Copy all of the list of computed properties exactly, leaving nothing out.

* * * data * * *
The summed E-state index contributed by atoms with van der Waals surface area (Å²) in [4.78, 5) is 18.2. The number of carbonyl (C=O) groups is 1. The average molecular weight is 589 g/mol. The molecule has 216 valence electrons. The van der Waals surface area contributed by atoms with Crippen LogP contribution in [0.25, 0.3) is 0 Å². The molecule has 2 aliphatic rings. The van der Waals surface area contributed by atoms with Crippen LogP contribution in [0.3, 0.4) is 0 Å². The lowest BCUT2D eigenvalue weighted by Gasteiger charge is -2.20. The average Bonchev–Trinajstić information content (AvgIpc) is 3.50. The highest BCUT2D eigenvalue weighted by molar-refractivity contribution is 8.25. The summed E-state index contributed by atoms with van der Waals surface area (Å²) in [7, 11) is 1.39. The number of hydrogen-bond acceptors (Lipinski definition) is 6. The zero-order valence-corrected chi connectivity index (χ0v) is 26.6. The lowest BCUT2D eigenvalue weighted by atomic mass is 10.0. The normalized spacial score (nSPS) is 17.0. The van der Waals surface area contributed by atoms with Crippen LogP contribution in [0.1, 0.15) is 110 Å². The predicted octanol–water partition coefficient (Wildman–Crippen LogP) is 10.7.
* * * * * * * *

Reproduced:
The summed E-state index contributed by atoms with van der Waals surface area (Å²) in [4.78, 5) is 18.2. The number of carbonyl (C=O) groups is 1. The average molecular weight is 589 g/mol. The molecule has 216 valence electrons. The van der Waals surface area contributed by atoms with Crippen LogP contribution in [0.25, 0.3) is 0 Å². The molecule has 2 aliphatic rings. The van der Waals surface area contributed by atoms with Crippen LogP contribution in [0.3, 0.4) is 0 Å². The lowest BCUT2D eigenvalue weighted by Gasteiger charge is -2.20. The average Bonchev–Trinajstić information content (AvgIpc) is 3.50. The highest BCUT2D eigenvalue weighted by molar-refractivity contribution is 8.25. The summed E-state index contributed by atoms with van der Waals surface area (Å²) in [7, 11) is 1.39. The number of hydrogen-bond acceptors (Lipinski definition) is 6. The zero-order valence-corrected chi connectivity index (χ0v) is 26.6. The lowest BCUT2D eigenvalue weighted by atomic mass is 10.0. The normalized spacial score (nSPS) is 17.0. The van der Waals surface area contributed by atoms with Crippen LogP contribution in [0.1, 0.15) is 110 Å². The predicted octanol–water partition coefficient (Wildman–Crippen LogP) is 10.7.